However, I am sad to say that there is very little for the elementary librarians. I do think those of you who service the older students will find lessons that you may be able to use. It seems like I am always looking for new, fresh, and exciting lessons to implement. I was hoping this might be the place, but there wasn't too much for me.

Best of all, though is the section on the Top 25 websites for teaching and learning.
http://www.ala.org/ala/mgrps/divs/aasl/guidelinesandstandards/bestlist/bestwebsites.cfm
Oh my! This part of the website is AWESOME!!! There are 25 web 2.0 tools listed here that teachers can use to teach their classes. My mind is spinning! I can see this being a yearlong professional development opportunity at my school. We could pick a few of these tools to learn and explore each week throughout the school year. I plan on sharing this idea with my principal to see if this is something I can do for my teachers to give them new, exciting tools to use with their teaching! Can you tell I am excited???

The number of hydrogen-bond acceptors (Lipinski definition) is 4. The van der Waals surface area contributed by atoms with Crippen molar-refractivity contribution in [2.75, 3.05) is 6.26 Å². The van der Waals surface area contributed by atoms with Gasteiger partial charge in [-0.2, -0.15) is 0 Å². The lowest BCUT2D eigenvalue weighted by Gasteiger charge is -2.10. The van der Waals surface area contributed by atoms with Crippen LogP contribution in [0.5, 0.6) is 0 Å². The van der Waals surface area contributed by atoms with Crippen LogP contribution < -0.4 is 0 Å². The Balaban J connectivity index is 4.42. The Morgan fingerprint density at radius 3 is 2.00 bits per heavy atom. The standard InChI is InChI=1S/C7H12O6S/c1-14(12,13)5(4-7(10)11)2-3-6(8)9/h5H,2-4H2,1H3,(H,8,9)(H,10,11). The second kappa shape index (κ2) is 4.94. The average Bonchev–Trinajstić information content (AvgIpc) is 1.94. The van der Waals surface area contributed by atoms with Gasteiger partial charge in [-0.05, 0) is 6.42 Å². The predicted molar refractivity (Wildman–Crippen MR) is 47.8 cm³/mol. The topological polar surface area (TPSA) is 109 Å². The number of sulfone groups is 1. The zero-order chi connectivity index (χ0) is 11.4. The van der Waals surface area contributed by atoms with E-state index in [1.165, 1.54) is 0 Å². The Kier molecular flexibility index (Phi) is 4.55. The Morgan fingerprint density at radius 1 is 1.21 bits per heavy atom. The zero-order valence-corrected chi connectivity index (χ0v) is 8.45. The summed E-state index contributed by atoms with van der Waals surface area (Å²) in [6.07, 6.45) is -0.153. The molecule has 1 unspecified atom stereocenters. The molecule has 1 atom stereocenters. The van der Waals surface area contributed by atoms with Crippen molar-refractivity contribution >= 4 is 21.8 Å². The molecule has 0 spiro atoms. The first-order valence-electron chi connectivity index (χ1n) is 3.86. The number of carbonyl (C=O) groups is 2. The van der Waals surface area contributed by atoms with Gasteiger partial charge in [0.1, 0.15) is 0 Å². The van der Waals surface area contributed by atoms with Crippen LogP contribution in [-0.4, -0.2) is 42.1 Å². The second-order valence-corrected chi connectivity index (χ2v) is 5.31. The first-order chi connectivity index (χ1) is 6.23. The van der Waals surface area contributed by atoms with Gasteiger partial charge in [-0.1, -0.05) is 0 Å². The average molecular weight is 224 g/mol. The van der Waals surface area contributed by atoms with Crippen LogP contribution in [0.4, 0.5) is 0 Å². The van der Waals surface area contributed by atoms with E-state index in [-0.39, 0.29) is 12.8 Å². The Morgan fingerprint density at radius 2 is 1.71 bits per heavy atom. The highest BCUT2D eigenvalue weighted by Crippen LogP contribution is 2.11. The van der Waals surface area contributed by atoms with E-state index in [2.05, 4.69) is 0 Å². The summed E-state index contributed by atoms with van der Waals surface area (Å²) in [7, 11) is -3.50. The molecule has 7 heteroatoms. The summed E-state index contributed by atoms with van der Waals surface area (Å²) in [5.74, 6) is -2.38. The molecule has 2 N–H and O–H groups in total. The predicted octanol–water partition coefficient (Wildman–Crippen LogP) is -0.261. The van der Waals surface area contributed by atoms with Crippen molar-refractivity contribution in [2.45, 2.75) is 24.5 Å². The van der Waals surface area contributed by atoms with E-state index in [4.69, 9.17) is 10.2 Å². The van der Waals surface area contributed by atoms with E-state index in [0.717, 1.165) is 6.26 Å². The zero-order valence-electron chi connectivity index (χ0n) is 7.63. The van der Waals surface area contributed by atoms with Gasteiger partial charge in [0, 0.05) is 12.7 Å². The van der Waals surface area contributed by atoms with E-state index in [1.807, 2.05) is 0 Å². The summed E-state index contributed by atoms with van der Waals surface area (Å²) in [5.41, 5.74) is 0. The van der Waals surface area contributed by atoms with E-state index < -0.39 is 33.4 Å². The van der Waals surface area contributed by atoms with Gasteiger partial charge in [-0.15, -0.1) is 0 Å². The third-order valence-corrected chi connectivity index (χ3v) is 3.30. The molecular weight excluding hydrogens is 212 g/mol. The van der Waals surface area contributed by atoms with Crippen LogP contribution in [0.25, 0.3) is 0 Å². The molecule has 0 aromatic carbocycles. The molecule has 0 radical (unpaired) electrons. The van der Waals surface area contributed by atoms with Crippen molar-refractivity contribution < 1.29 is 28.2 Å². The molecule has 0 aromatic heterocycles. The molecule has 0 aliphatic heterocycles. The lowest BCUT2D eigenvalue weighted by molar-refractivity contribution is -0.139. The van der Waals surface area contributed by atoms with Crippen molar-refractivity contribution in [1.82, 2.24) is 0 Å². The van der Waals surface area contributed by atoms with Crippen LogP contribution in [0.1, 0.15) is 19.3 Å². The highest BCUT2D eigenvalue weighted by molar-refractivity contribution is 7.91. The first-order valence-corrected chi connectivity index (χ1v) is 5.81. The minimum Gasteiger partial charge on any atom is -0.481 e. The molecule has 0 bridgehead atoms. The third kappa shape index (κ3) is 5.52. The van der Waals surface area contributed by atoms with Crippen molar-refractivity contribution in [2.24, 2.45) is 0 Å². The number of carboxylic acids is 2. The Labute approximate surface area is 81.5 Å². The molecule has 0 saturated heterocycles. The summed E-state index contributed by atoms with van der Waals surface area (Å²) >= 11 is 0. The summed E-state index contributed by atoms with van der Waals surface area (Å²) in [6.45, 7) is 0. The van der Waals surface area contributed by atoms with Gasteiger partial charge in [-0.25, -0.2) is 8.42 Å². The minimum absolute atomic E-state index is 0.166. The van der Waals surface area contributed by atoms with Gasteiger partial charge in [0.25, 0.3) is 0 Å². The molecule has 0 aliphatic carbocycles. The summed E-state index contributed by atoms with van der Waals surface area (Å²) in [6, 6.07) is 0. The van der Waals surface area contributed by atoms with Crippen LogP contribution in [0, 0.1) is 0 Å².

Libro Island- ALSC site

Wow! I have used the ALA site in the past and not once did I ever realize they had an entirely seperate portion dedicated to the Children's Library! I really like this site!
My absolute favorite section of the site is the portion that focuses on a list of great websites for kids! I don't know how many times I have teachers as well as parents ask me for good sites for their kids. I LOVE that this is a one-stop place to find valuable sites! I can't wait to share this with my teachers.
http://www.ala.org/gwstemplate.cfm?section=greatwebsites&template=/cfapps/gws/default.cfm

I also really like that this site dedicates sections to educators and parents. The educator portion would be valuable for teachers to use when looking for good book lists and also suggested websites.